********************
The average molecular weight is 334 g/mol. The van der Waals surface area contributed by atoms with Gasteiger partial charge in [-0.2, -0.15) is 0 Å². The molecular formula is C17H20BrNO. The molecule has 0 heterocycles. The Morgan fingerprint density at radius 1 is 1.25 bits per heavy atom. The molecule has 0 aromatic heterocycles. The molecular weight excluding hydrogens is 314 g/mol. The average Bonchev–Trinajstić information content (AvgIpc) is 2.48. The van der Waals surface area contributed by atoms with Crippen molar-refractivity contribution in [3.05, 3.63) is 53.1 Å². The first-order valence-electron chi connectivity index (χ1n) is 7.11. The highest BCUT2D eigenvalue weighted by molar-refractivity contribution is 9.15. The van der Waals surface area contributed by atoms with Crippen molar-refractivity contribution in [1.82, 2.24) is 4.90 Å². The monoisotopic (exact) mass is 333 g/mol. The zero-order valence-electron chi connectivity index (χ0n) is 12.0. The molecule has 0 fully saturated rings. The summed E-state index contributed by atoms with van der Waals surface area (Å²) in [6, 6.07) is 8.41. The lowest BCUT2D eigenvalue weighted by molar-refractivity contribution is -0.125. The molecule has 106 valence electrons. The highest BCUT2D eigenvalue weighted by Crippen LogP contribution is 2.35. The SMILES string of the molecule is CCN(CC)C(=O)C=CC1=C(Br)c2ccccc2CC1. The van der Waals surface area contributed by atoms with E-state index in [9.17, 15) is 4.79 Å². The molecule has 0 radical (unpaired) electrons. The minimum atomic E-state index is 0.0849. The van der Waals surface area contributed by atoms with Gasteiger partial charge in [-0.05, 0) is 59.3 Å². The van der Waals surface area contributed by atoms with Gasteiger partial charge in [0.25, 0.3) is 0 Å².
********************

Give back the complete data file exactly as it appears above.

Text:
The average molecular weight is 334 g/mol. The van der Waals surface area contributed by atoms with Gasteiger partial charge in [-0.2, -0.15) is 0 Å². The molecular formula is C17H20BrNO. The molecule has 0 heterocycles. The Morgan fingerprint density at radius 1 is 1.25 bits per heavy atom. The molecule has 0 aromatic heterocycles. The molecular weight excluding hydrogens is 314 g/mol. The average Bonchev–Trinajstić information content (AvgIpc) is 2.48. The van der Waals surface area contributed by atoms with Crippen molar-refractivity contribution in [3.05, 3.63) is 53.1 Å². The first-order valence-electron chi connectivity index (χ1n) is 7.11. The highest BCUT2D eigenvalue weighted by molar-refractivity contribution is 9.15. The van der Waals surface area contributed by atoms with Crippen molar-refractivity contribution in [1.82, 2.24) is 4.90 Å². The monoisotopic (exact) mass is 333 g/mol. The zero-order valence-electron chi connectivity index (χ0n) is 12.0. The molecule has 0 fully saturated rings. The summed E-state index contributed by atoms with van der Waals surface area (Å²) in [6, 6.07) is 8.41. The lowest BCUT2D eigenvalue weighted by molar-refractivity contribution is -0.125. The molecule has 106 valence electrons. The highest BCUT2D eigenvalue weighted by Crippen LogP contribution is 2.35. The SMILES string of the molecule is CCN(CC)C(=O)C=CC1=C(Br)c2ccccc2CC1. The van der Waals surface area contributed by atoms with E-state index in [9.17, 15) is 4.79 Å². The molecule has 0 radical (unpaired) electrons. The minimum atomic E-state index is 0.0849. The van der Waals surface area contributed by atoms with Gasteiger partial charge in [-0.05, 0) is 59.3 Å². The van der Waals surface area contributed by atoms with Gasteiger partial charge in [0.25, 0.3) is 0 Å².